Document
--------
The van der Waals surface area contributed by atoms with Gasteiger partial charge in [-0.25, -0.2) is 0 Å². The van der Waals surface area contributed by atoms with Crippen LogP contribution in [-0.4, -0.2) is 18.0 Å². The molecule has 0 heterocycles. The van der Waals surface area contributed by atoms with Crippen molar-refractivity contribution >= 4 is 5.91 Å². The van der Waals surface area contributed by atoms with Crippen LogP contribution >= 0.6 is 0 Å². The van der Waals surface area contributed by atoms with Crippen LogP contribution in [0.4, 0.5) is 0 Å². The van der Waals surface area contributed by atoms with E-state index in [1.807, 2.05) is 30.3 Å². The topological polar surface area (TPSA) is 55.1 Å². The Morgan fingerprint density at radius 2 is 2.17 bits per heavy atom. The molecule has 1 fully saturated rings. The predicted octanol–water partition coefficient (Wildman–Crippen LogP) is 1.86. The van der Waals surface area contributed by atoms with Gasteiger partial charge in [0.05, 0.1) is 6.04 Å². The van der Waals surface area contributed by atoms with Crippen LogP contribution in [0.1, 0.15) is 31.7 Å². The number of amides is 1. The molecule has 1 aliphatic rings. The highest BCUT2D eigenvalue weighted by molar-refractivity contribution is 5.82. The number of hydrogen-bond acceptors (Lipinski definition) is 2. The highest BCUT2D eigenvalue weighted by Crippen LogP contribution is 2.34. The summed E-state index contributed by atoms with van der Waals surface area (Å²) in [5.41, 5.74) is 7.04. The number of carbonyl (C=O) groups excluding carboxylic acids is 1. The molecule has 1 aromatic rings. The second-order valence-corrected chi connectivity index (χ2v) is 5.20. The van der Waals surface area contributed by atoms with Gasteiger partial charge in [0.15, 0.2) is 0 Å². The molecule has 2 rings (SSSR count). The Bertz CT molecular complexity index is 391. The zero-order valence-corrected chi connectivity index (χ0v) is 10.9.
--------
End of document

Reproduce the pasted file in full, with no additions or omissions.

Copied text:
The van der Waals surface area contributed by atoms with Gasteiger partial charge in [-0.25, -0.2) is 0 Å². The van der Waals surface area contributed by atoms with Crippen LogP contribution in [-0.4, -0.2) is 18.0 Å². The molecule has 0 heterocycles. The van der Waals surface area contributed by atoms with Crippen molar-refractivity contribution >= 4 is 5.91 Å². The van der Waals surface area contributed by atoms with Crippen LogP contribution >= 0.6 is 0 Å². The van der Waals surface area contributed by atoms with Crippen LogP contribution in [0.4, 0.5) is 0 Å². The van der Waals surface area contributed by atoms with E-state index in [1.807, 2.05) is 30.3 Å². The topological polar surface area (TPSA) is 55.1 Å². The Morgan fingerprint density at radius 2 is 2.17 bits per heavy atom. The molecule has 1 fully saturated rings. The predicted octanol–water partition coefficient (Wildman–Crippen LogP) is 1.86. The van der Waals surface area contributed by atoms with Gasteiger partial charge in [0.05, 0.1) is 6.04 Å². The van der Waals surface area contributed by atoms with Crippen LogP contribution in [0.1, 0.15) is 31.7 Å². The number of amides is 1. The molecule has 1 aliphatic rings. The highest BCUT2D eigenvalue weighted by molar-refractivity contribution is 5.82. The number of hydrogen-bond acceptors (Lipinski definition) is 2. The highest BCUT2D eigenvalue weighted by Crippen LogP contribution is 2.34. The summed E-state index contributed by atoms with van der Waals surface area (Å²) in [5.41, 5.74) is 7.04. The number of carbonyl (C=O) groups excluding carboxylic acids is 1. The molecule has 1 aromatic rings. The second-order valence-corrected chi connectivity index (χ2v) is 5.20. The van der Waals surface area contributed by atoms with Gasteiger partial charge in [0.15, 0.2) is 0 Å². The molecule has 2 rings (SSSR count). The Bertz CT molecular complexity index is 391. The zero-order valence-corrected chi connectivity index (χ0v) is 10.9.